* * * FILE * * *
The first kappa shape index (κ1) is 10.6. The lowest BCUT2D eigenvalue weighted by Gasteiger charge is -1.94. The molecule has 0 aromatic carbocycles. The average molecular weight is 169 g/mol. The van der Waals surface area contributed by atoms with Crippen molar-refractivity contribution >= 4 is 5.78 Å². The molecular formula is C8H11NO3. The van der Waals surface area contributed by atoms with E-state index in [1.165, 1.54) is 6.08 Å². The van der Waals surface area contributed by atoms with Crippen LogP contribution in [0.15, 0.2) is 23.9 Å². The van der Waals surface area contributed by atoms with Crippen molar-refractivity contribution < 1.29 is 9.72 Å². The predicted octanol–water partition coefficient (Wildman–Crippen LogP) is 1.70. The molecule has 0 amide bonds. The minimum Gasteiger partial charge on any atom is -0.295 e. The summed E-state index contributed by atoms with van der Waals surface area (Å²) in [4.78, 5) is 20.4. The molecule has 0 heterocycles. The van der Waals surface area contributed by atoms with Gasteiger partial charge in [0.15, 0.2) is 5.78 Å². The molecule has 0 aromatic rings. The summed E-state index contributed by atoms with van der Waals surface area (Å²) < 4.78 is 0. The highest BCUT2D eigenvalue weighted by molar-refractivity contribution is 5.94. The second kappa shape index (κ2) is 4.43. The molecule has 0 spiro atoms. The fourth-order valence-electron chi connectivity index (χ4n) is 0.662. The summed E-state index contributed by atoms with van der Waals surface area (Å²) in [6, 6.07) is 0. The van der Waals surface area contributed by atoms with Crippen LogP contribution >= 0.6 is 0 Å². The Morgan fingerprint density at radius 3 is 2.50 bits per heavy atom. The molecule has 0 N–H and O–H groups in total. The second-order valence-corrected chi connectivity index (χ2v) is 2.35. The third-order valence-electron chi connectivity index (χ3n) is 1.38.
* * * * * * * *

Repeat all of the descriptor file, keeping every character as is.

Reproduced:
The first kappa shape index (κ1) is 10.6. The lowest BCUT2D eigenvalue weighted by Gasteiger charge is -1.94. The molecule has 0 aromatic carbocycles. The average molecular weight is 169 g/mol. The van der Waals surface area contributed by atoms with Crippen molar-refractivity contribution >= 4 is 5.78 Å². The molecular formula is C8H11NO3. The van der Waals surface area contributed by atoms with E-state index in [1.165, 1.54) is 6.08 Å². The van der Waals surface area contributed by atoms with Crippen LogP contribution in [0.15, 0.2) is 23.9 Å². The van der Waals surface area contributed by atoms with Crippen molar-refractivity contribution < 1.29 is 9.72 Å². The predicted octanol–water partition coefficient (Wildman–Crippen LogP) is 1.70. The molecule has 0 amide bonds. The minimum Gasteiger partial charge on any atom is -0.295 e. The summed E-state index contributed by atoms with van der Waals surface area (Å²) in [4.78, 5) is 20.4. The molecule has 0 heterocycles. The van der Waals surface area contributed by atoms with Gasteiger partial charge in [0.15, 0.2) is 5.78 Å². The molecule has 0 aromatic rings. The summed E-state index contributed by atoms with van der Waals surface area (Å²) < 4.78 is 0. The highest BCUT2D eigenvalue weighted by molar-refractivity contribution is 5.94. The second kappa shape index (κ2) is 4.43. The molecule has 0 spiro atoms. The fourth-order valence-electron chi connectivity index (χ4n) is 0.662. The summed E-state index contributed by atoms with van der Waals surface area (Å²) in [6, 6.07) is 0. The van der Waals surface area contributed by atoms with Crippen LogP contribution >= 0.6 is 0 Å². The Morgan fingerprint density at radius 3 is 2.50 bits per heavy atom. The molecule has 0 N–H and O–H groups in total. The second-order valence-corrected chi connectivity index (χ2v) is 2.35. The third-order valence-electron chi connectivity index (χ3n) is 1.38.